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Military Movie and Series Reviews – March 2017

An image of one of the posters for the series “Plane Resurrection” courtesy of the PBS Network.

With the modernization of the Armed Forces of the Philippines (AFP) on a bit of a break, I decided to take a little break myself and post my reviews of real life or fictional movies or series with military themes that I have seen over the last couple of months. Admittedly all of these materials I have seen are from Netflix, but I did try to include other sources also for them if they are available.

WWII: 1941 AND THE MAN OF STEEL (Five out of Five Stars)
Link: http://www.tpt.org/world-war-two-1941-and-the-man-of-steel/

Available on Netflix, Youtube, DVD and the PBS Network, this series consists of two 45 minute episodes and is originally produced by BBC. This is an absolutely fascinating documentary of Operation Barbarossa, the German invasion of Russia in World War Two (WW2) from the viewpoint of the Russians. At its center is Josef Stalin, it shows his biography including his inner circle and how he rose into power and transformed Russia.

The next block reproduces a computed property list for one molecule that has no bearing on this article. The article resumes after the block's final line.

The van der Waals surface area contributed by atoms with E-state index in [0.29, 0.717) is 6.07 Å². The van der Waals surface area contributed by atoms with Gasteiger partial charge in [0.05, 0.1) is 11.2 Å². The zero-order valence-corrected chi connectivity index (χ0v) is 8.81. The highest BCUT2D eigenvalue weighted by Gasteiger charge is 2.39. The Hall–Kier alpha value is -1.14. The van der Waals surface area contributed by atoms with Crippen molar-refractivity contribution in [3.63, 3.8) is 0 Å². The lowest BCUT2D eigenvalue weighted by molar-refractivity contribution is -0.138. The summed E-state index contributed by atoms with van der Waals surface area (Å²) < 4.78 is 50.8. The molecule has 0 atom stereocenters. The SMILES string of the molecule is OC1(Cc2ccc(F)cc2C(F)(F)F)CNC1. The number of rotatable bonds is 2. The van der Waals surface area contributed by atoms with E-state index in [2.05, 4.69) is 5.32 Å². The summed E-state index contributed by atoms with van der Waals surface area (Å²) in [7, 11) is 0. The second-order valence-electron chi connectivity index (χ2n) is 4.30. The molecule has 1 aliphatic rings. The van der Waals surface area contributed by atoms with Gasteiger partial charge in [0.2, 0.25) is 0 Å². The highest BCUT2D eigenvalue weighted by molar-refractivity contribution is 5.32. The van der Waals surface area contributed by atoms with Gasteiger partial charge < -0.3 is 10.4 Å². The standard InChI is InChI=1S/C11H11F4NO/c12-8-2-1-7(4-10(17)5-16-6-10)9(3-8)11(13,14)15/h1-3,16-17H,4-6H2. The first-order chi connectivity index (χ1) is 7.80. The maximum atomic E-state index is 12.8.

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Kilo class Submarines for the Philippine Navy?

A Kilo class Submarine of the Russian Navy. Photo courtesy of Wikimedia Commons.
A Kilo class Submarine of the Russian Navy. Photo courtesy of Wikimedia Commons.

Oh, what a difference a year makes. This time last year it was almost inconceivable for the Philippines to consider getting weapons from Russia. And yet look at where we are now, under a new President with a radically new Foreign Policy, the Department of National Defense (DND) recently went out and announced that it was considering getting the Kilo-class Diesel-Electric (DE) Submarines from Russia for the Philippine Navy.1

’Submarines in Asia’
Now may be time the right time for us to seriously start thinking about getting Submarines because after Thailand solidified their deal of acquiring Yuan-class Submarines from China,2 the Philippines and Myanmar are about the only major countries left in Asia without Submarine capability. The other Asian countries with no subs are either smaller countries, or countries that are landlocked like Laos, Cambodia, Brunei, Papua New Guinea, Timor Leste, etc.